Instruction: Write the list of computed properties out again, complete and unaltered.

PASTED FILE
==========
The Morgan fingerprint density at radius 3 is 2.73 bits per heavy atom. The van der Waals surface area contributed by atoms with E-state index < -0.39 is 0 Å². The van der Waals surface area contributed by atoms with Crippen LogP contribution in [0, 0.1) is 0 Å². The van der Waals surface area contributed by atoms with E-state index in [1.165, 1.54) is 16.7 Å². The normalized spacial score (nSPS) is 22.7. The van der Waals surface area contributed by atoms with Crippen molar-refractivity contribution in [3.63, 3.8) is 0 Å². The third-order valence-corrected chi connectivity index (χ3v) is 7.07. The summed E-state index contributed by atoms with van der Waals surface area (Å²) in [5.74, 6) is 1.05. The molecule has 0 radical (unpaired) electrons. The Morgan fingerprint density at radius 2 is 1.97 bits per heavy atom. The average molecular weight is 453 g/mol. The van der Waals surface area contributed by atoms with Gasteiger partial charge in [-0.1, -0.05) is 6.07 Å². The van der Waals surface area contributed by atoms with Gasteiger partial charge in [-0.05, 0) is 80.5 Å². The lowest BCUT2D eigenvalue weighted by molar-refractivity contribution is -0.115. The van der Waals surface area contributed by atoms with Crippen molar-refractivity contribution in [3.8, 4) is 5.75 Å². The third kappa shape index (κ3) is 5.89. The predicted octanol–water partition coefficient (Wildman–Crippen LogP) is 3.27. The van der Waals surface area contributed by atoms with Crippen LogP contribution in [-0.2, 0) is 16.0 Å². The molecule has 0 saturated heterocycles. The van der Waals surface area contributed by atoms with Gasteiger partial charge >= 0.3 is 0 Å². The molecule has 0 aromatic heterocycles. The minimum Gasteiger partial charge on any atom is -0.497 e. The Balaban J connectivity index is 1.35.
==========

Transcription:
The Morgan fingerprint density at radius 3 is 2.73 bits per heavy atom. The van der Waals surface area contributed by atoms with E-state index < -0.39 is 0 Å². The van der Waals surface area contributed by atoms with Crippen LogP contribution in [0, 0.1) is 0 Å². The van der Waals surface area contributed by atoms with E-state index in [1.165, 1.54) is 16.7 Å². The normalized spacial score (nSPS) is 22.7. The van der Waals surface area contributed by atoms with Crippen molar-refractivity contribution in [3.63, 3.8) is 0 Å². The third-order valence-corrected chi connectivity index (χ3v) is 7.07. The summed E-state index contributed by atoms with van der Waals surface area (Å²) in [5.74, 6) is 1.05. The molecule has 0 radical (unpaired) electrons. The Morgan fingerprint density at radius 2 is 1.97 bits per heavy atom. The average molecular weight is 453 g/mol. The van der Waals surface area contributed by atoms with Gasteiger partial charge in [-0.1, -0.05) is 6.07 Å². The van der Waals surface area contributed by atoms with Gasteiger partial charge in [-0.05, 0) is 80.5 Å². The lowest BCUT2D eigenvalue weighted by molar-refractivity contribution is -0.115. The van der Waals surface area contributed by atoms with Crippen molar-refractivity contribution in [3.8, 4) is 5.75 Å². The third kappa shape index (κ3) is 5.89. The predicted octanol–water partition coefficient (Wildman–Crippen LogP) is 3.27. The van der Waals surface area contributed by atoms with Crippen LogP contribution in [-0.2, 0) is 16.0 Å². The molecule has 0 saturated heterocycles. The van der Waals surface area contributed by atoms with Gasteiger partial charge >= 0.3 is 0 Å². The molecule has 0 aromatic heterocycles. The minimum Gasteiger partial charge on any atom is -0.497 e. The Balaban J connectivity index is 1.35.